Thinking in RE

Add to My Folder

This content has not been rated yet. (Write a review)

By Debbie O’Callaghan and Huma Ali, Norwood Green Primary School, Middlesex

Discover how RE can play a central role in the development of children’s thinking skills

Religious education plays an important role in preparing children to live in a multicultural and pluralist society. It allows children to challenge stereotypes and celebrate the diversity within our society. The skills of questioning, reflection and evaluation are relevant to both the subject RE and thinking skills. Thinking skills should, therefore, be seen as an important tool for developing RE where children learn to express opinions, make judgements and reflect on the thoughts and beliefs of others.

What are the benefits of using the following thinking approaches in RE?

Children will:

  1. Increasingly make connections to earlier contributions in class discussions
  2. Ask a greater number of higher order level questions
  3. Explain their thinking and justify their beliefs Improve their listening skills and, in some cases, their confidence
  4. Become more interested in RE because they are choosing the questions discussed in lessons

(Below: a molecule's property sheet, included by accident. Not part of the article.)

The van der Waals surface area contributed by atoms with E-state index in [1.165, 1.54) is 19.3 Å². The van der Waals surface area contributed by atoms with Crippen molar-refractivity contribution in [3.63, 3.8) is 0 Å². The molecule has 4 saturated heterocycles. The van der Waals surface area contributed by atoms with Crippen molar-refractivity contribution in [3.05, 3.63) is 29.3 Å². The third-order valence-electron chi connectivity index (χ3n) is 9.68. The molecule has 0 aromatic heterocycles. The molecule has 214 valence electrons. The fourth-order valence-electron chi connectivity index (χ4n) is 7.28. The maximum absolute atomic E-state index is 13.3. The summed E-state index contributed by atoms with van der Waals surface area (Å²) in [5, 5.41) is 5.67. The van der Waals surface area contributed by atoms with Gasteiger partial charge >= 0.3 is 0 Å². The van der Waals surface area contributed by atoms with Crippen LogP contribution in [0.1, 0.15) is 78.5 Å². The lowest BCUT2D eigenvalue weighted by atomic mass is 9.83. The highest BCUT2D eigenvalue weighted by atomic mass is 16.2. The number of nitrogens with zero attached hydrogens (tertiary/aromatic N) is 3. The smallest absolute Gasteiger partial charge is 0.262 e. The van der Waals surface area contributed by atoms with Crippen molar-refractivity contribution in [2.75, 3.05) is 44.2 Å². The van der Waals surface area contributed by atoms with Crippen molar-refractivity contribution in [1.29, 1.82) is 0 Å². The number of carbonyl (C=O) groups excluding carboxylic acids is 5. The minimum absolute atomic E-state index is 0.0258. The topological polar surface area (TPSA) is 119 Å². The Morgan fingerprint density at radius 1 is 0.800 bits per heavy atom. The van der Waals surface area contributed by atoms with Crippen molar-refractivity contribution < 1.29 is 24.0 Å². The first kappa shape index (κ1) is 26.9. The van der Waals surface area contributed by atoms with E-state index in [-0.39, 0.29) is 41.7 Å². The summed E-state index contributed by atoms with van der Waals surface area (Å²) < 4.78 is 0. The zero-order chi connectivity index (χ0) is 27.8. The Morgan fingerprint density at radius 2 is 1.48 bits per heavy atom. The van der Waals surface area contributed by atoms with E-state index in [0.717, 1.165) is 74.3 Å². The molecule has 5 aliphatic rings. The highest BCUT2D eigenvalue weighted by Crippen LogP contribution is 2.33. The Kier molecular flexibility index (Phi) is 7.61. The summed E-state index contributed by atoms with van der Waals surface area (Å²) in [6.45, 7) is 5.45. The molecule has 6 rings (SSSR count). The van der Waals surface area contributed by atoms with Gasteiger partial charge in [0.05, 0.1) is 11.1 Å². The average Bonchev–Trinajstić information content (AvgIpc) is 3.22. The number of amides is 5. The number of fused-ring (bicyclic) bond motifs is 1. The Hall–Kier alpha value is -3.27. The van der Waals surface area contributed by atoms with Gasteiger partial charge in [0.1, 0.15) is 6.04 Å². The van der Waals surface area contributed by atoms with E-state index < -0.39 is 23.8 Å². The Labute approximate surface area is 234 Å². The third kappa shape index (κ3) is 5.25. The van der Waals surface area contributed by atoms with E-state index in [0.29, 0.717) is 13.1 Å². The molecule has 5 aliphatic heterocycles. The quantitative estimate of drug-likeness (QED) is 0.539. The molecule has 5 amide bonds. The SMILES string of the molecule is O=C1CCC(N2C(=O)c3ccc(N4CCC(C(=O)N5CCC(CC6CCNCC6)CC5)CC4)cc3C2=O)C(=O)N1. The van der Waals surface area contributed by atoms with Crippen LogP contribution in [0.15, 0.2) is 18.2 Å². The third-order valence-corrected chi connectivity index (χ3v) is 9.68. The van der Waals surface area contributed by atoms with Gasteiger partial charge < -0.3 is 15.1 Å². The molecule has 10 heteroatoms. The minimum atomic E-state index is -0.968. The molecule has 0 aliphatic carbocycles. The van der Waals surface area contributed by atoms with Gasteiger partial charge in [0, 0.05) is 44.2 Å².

5. Be supported in formulating questions, aiding children with English as an additional language or children with special educational needs.

This article offers approaches to teaching RE using thinking skills that can be adapted and used in a wide variety of RE lessons. Each of these approaches requires children to be able to articulate their thoughts, speak clearly to an audience, listen to each other and reflect on what others have said. The activities enable children to learn to justify their opinions and to make connections between their own and other children’s beliefs. The activities can help children become more self-aware, open-minded and emotionally literate.

The three activities in the article are linked and support each other in building children’s speaking and listening and questioning skills. The activities focus the children on asking meaningful questions, allowing you to act as facilitator so that the children can build on the thoughts and ideas of others. It is also important that children are able to articulate the type of question to ask in order to gain the information they want. Many children find this difficult and the pack aims to support this learning.

Activities

  1. Community of enquiry
  2. Philosophy for children
  3. Question wheel
Subscriber-only content

Scholastic Resource Bank: Primary - subscribe today!

  • Over 6,000 primary activities, lesson ideas and resources
  • Perfect for anyone working with children from 5 to 11 years old
  • Unlimited access – only £15 per year!
Subscribe

Reviews